There goes some of the jokes on 30 rock with Jack's microwaves!
Maybe Robert can create a new link to a new page here for the ever changing park owners….
There is a lot of money and politics involved with television, and some things would likely have to happen before TV completely goes the way of online. Those things would include regulation of the internet (please God no), and all businesses involved (tv stations, cable companies, studios, equipment manufacturers...etc) figuring a way to replace the piles of money that would eminently be lost with a simple switch to complete internet streaming.
I don't think that it's as much about "future planning" as it is about making more money while keeping their prices competitive in the present. It's fair to say that Comcast the cable company (and most other big cable companies) have hit the ceiling in terms of organic growth, and that the product can only grow by swallowing up other companies and charging their customers more. With content, Comcast has figured out a way to grow, and also to compound the money it already makes from it's product while keeping prices down. Not only does it own the content, but also the medium in which said content is distributed. If TV does become obsolete, Comcast already distributes the replacement...the internet.
Let's just hope that the theme park division is a priority, and that Comcast doesn't bring their much maligned customer service to Universal.
Face it, a typical bigwig's kids and grandkids don't care about spending the week at some fat cat golf resort. But spending the week at Universal Orlando? (Or Disney World?) Now that's cool. Kids whine about what they don't like and gush about what they do. That influences the bosses, too.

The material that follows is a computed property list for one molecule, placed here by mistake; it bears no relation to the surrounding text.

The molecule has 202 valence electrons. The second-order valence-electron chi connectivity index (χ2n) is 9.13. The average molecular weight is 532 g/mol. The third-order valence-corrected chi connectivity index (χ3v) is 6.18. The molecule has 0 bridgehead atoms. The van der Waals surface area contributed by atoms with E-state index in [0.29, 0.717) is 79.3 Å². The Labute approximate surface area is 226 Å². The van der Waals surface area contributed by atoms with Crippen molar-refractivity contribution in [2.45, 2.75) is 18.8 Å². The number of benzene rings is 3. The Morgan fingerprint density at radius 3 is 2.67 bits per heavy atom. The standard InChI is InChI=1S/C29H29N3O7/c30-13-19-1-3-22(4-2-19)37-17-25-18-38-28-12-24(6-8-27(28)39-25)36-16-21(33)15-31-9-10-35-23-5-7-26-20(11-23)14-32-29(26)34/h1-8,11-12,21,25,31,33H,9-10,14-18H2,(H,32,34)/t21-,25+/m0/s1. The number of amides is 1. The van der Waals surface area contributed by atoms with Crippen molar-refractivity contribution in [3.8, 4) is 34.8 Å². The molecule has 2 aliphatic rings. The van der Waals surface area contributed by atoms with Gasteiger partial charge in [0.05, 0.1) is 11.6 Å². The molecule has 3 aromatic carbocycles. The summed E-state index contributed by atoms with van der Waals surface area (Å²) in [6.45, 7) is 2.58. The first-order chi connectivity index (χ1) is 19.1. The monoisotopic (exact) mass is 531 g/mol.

Now, will the Comcast management team learn enough about theme parks to retain a top parks management, marketing and creative team? There's your billion-dollar-plus question.
"The only issue is when television and internet (which Comcast also provides) become obsolete like the printed newspaper has."
Uhh... Derek? What do you think the HDTV and other content travels over to get to whoever's receiving it? In many cases, the Internet.
How do you think requests for web content gets to a server which supplies it? And how do you think that content comes back to the requester? That's right. The Internet.
The 'net itself, or at least the possibilities afforded by having a massive global data network, will never become "obsolete." The means we use to access it may change, what comes to us and goes from us will likely change, but the basic idea of interconnection (networking, if you like) has existed since the Stone Age, and will likely continue to exist long after we've gone to dust.
The web is merely an application running on top of the Internet, just like E-mail, instant messaging, VoIP, and all the other assorted 1's and 0's shooting all over the place (including, unfortunately, spam).